"I think we feel a little frustrated that the SSEA says it's got anecdotal evidence but there's been no actual scientific data collection," she added. "Residents are frustrated and they would just really like the township to commit to spraying."
Deputy Mayor Steffen Walma, who represents the township on the SSEA board, came to the non-profit's defence.
"That Btk affects the food web and you don't agree with it, you're looking at it from a human perspective," he said. 'Gypsy moths have been around for many years and they've become a part of the food web for wildlife. So it will have an effect. I'm not suggesting it would be a huge one, I don't know it."
As for spraying the pesticide, he said the township would need a second opinion.
"As of right now, all of our experts on the matter have suggested this isn't the way to go," said Walma. "We've been an environmentally focused community and our experts suggest this isn't the way to go. So until I see something to the other effect, I can't support this."
Tamara Brincat, invasive species program coordinator, SSEA, provided a comment to MidlandToday.
"The SSEA is a science-based organization," she said. "We reach out to other scientists and subject matter experts when developing our positions and information materials.
"The SSEA continues to do research and actively work with experts, including foresters and forest entomologists, partnering organizations and other members of the scientific community, to provide information and updates on the European Gypsy Moth outbreak. As more scientifically-based mapping and data becomes available, we will continue the discussion with our municipalities regarding the management of Gypsy Moth."
Archibald found some support in Coun. Gibb Wishart.
"As it happens, I don't think the gypsy moth caterpillars are key to the food web because there are years that there are absolutely none," he said.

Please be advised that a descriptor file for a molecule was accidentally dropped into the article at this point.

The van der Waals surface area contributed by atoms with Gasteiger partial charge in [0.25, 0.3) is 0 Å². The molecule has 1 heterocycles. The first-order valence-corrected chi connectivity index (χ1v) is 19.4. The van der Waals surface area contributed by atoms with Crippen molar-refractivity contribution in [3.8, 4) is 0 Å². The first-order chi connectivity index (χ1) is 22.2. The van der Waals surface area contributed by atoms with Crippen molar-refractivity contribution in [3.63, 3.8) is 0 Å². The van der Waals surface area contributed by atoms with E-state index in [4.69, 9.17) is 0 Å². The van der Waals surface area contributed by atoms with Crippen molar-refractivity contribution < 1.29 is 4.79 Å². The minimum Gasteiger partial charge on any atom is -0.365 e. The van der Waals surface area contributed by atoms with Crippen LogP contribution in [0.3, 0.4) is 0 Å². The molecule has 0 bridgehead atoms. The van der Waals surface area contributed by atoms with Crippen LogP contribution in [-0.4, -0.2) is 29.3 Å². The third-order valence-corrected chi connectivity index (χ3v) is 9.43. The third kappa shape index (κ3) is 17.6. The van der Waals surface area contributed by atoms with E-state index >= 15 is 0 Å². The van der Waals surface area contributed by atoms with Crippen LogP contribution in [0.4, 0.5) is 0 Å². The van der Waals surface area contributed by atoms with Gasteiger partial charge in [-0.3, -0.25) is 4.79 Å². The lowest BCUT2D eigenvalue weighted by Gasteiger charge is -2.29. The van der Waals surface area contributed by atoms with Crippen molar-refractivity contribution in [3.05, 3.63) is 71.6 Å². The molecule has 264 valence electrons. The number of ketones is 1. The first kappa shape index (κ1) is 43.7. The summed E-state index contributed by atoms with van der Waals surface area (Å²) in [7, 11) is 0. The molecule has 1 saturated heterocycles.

But Archibald's beef wasn't only with the SSEA. She said the County of Simcoe mapping of the areas affected by the gypsy moth is inadequate.
"There are gypsy moths all over the township. We don't know the methodology of how the mapping was done but they missed a lot of areas," she noted. "The county seems to be doing some science, but it seems spotty."
The County of Simcoe forester could not be reached for comment, however, the corporate website says egg mass sampling was completed in the fall of 2019 to assess the population level of the insect. Monitoring of this species will continue in 2020 and will provide updated mapping of impacted areas.
Tim Leitch, director of public works and acting chief administrative officer for the township, said they've been working closely with the county and SSEA.
"We rely on their expertise," he said. "The mapping is something they're working on. We don't have a firm date for when that will be done."
Leitch said the cost of aerial spryaing would be substantial.
"We have heard some pricing down in Toronto, I think it was close to $470/acre," he said. "Tiny Township has 85,000 acres of property between private and public, so once we get the mapping, we can look at the costs.
"It's going to be a lot of money. We're keeping a close eye on it. We just want to make sure our decisions moving forward are responsible decisions and respectful of the parties that do want spraying and don't want spraying."